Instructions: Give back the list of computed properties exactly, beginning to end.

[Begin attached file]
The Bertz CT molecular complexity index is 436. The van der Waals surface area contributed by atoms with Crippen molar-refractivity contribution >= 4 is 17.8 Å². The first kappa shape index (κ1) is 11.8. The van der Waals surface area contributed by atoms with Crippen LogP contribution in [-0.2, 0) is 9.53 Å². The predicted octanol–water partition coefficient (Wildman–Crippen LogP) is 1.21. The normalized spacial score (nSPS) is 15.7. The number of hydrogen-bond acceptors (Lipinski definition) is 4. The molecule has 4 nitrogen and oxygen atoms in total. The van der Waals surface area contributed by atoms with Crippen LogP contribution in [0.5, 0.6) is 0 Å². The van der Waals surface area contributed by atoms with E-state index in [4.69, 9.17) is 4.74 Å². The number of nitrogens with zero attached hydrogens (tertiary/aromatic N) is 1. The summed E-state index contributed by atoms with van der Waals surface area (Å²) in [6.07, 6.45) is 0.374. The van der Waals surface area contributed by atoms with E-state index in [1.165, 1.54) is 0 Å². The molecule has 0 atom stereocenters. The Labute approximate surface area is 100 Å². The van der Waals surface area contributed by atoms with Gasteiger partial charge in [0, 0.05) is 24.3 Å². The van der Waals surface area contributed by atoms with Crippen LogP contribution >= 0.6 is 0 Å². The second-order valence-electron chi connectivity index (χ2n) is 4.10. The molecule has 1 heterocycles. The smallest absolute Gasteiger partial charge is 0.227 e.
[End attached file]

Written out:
The Bertz CT molecular complexity index is 436. The van der Waals surface area contributed by atoms with Crippen molar-refractivity contribution >= 4 is 17.8 Å². The first kappa shape index (κ1) is 11.8. The van der Waals surface area contributed by atoms with Crippen LogP contribution in [-0.2, 0) is 9.53 Å². The predicted octanol–water partition coefficient (Wildman–Crippen LogP) is 1.21. The normalized spacial score (nSPS) is 15.7. The number of hydrogen-bond acceptors (Lipinski definition) is 4. The molecule has 4 nitrogen and oxygen atoms in total. The van der Waals surface area contributed by atoms with Crippen LogP contribution in [0.5, 0.6) is 0 Å². The van der Waals surface area contributed by atoms with E-state index in [4.69, 9.17) is 4.74 Å². The number of nitrogens with zero attached hydrogens (tertiary/aromatic N) is 1. The summed E-state index contributed by atoms with van der Waals surface area (Å²) in [6.07, 6.45) is 0.374. The van der Waals surface area contributed by atoms with E-state index in [1.165, 1.54) is 0 Å². The molecule has 0 atom stereocenters. The Labute approximate surface area is 100 Å². The van der Waals surface area contributed by atoms with Gasteiger partial charge in [0, 0.05) is 24.3 Å². The van der Waals surface area contributed by atoms with Crippen LogP contribution >= 0.6 is 0 Å². The second-order valence-electron chi connectivity index (χ2n) is 4.10. The molecule has 1 heterocycles. The smallest absolute Gasteiger partial charge is 0.227 e.